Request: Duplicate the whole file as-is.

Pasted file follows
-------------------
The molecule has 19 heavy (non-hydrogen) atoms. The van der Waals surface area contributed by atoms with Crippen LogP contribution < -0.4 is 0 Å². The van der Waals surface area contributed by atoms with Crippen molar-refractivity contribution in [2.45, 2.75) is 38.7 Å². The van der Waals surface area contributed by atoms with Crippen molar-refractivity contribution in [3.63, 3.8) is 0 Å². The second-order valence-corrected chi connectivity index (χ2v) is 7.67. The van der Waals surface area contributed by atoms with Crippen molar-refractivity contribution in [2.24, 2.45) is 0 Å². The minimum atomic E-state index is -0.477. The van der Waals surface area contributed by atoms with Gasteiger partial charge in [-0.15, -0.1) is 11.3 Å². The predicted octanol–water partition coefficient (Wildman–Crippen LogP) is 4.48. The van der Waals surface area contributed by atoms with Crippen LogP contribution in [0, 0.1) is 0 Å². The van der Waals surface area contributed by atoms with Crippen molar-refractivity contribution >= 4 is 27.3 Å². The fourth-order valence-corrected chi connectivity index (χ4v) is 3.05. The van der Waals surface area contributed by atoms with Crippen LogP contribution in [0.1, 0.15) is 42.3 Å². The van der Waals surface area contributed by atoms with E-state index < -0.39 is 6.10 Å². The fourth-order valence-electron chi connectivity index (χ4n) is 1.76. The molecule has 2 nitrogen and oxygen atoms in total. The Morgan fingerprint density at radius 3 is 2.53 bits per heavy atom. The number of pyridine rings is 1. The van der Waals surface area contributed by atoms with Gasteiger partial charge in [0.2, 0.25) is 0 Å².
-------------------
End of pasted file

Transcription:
The molecule has 19 heavy (non-hydrogen) atoms. The van der Waals surface area contributed by atoms with Crippen LogP contribution < -0.4 is 0 Å². The van der Waals surface area contributed by atoms with Crippen molar-refractivity contribution in [2.45, 2.75) is 38.7 Å². The van der Waals surface area contributed by atoms with Crippen molar-refractivity contribution in [3.63, 3.8) is 0 Å². The second-order valence-corrected chi connectivity index (χ2v) is 7.67. The van der Waals surface area contributed by atoms with Crippen molar-refractivity contribution in [2.24, 2.45) is 0 Å². The minimum atomic E-state index is -0.477. The van der Waals surface area contributed by atoms with Gasteiger partial charge in [-0.15, -0.1) is 11.3 Å². The predicted octanol–water partition coefficient (Wildman–Crippen LogP) is 4.48. The van der Waals surface area contributed by atoms with Crippen LogP contribution in [0, 0.1) is 0 Å². The van der Waals surface area contributed by atoms with Crippen molar-refractivity contribution >= 4 is 27.3 Å². The fourth-order valence-corrected chi connectivity index (χ4v) is 3.05. The van der Waals surface area contributed by atoms with Crippen LogP contribution in [0.1, 0.15) is 42.3 Å². The van der Waals surface area contributed by atoms with E-state index < -0.39 is 6.10 Å². The fourth-order valence-electron chi connectivity index (χ4n) is 1.76. The molecule has 2 nitrogen and oxygen atoms in total. The Morgan fingerprint density at radius 3 is 2.53 bits per heavy atom. The number of pyridine rings is 1. The van der Waals surface area contributed by atoms with Gasteiger partial charge in [0.2, 0.25) is 0 Å².